Unlike Michael Munn's wide-ranging Hitler and the Nazi Cult of Film and Fame (2013), Urwand's work keeps the focus on a few...

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THE COLLABORATION

HOLLYWOOD'S PACT WITH HITLER

A Harvard University fellow offers a keen, unsettling look at the unholy alliance Hollywood made with the Nazis, which allowed both to keep packing movie theaters in Germany up until the outbreak of war.

Concomitant with Hollywood’s golden era of the 1930s was the rise of the Nazi Party, whose chief officials admired American films and tried to enlist some of Hollywood’s affective touches and technical mastery for their own productions and propaganda efforts. Movies had potentially the same kind of magical power that Hitler could wield in his mesmerizing speeches; his critical appraisals of his nightly viewing of new films ran to “good,” “bad” and “switched off.” This meant that movies that were anodyne and entertaining were approved for German audiences (Laurel and Hardy); movies that were dangerous to German sensibilities were bad (All Quiet on the Western Front); and movies that had problematic content were simply changed or not permitted to get made (It Can’t Happen Here). Germany was an important export market for Hollywood films (before World War I, it was the largest). Despite the quota regulations on imports, Hollywood films were welcomed by the Nazis, and a good “working relationship” was developed between Goebbels’ Propaganda Ministry and the big studios. There was pressure on the studios to censor defense of Jews in certain films and suppress films that portrayed Nazis in an unflattering light (The Mad Dog of Europe). The result of this complicated and slippery relationship, as Urwand depicts with subtlety, was the absolute disappearance from film of Nazis and Jews until the end of the decade.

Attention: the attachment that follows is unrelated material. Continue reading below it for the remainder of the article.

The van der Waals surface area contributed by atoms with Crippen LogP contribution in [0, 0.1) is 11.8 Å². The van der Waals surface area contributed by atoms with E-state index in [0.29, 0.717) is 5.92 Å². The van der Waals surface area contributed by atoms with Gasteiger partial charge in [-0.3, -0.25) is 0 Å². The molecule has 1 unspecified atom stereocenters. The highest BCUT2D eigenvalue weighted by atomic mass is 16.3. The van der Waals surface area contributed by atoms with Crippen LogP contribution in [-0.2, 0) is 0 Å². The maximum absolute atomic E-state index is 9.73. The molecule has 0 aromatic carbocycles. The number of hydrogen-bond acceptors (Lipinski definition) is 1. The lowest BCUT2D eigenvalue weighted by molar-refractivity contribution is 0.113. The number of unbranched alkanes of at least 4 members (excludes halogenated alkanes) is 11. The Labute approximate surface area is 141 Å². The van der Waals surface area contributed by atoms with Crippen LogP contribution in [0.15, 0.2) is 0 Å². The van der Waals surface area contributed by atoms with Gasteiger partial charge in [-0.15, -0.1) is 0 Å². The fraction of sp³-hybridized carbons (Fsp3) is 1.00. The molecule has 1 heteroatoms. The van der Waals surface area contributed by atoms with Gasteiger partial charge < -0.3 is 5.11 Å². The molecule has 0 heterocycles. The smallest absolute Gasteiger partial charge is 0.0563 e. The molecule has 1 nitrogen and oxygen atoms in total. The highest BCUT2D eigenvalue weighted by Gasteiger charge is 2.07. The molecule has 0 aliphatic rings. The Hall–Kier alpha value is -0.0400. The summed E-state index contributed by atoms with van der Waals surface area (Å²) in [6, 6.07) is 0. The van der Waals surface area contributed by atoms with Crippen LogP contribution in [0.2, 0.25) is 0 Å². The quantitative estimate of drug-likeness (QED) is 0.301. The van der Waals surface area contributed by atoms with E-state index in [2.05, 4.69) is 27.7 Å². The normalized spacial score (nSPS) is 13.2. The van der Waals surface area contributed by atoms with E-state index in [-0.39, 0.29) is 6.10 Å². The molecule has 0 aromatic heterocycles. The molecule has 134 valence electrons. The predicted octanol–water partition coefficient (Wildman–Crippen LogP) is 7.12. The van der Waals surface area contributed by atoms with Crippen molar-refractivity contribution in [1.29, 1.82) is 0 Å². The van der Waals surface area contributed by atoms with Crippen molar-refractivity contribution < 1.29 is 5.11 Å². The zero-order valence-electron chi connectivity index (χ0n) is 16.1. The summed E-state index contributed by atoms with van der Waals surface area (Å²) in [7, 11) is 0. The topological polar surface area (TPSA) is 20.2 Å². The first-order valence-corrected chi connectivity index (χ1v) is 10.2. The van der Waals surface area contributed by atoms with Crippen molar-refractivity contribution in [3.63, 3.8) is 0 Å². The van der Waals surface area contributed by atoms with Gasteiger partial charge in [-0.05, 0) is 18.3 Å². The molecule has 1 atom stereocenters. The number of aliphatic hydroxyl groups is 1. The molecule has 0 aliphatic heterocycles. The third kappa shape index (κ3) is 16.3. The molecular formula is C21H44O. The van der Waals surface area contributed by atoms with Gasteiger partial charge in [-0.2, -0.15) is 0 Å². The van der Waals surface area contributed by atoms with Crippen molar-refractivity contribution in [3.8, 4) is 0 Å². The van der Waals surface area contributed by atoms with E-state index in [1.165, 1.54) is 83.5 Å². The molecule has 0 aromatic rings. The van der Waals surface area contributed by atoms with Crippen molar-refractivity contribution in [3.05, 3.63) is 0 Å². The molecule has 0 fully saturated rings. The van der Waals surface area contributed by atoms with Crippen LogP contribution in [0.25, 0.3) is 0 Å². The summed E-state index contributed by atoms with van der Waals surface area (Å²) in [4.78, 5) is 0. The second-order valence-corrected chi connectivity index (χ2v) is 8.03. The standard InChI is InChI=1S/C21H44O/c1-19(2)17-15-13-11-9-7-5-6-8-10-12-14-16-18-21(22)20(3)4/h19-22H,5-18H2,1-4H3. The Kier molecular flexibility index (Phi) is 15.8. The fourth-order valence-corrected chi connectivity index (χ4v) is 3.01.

Unlike Michael Munn's wide-ranging Hitler and the Nazi Cult of Film and Fame (2013), Urwand's work keeps the focus on a few films for an elucidating study.

Pub Date: Oct. 1, 2013

ISBN: 978-0-674-72474-7

Page Count: 320

Publisher: Belknap/Harvard Univ.

Review Posted Online: July 7, 2013

Kirkus Reviews Issue: July 15, 2013

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Finely honed biographical intuition and a novelist’s sensibility make for a stylish, engrossing narrative.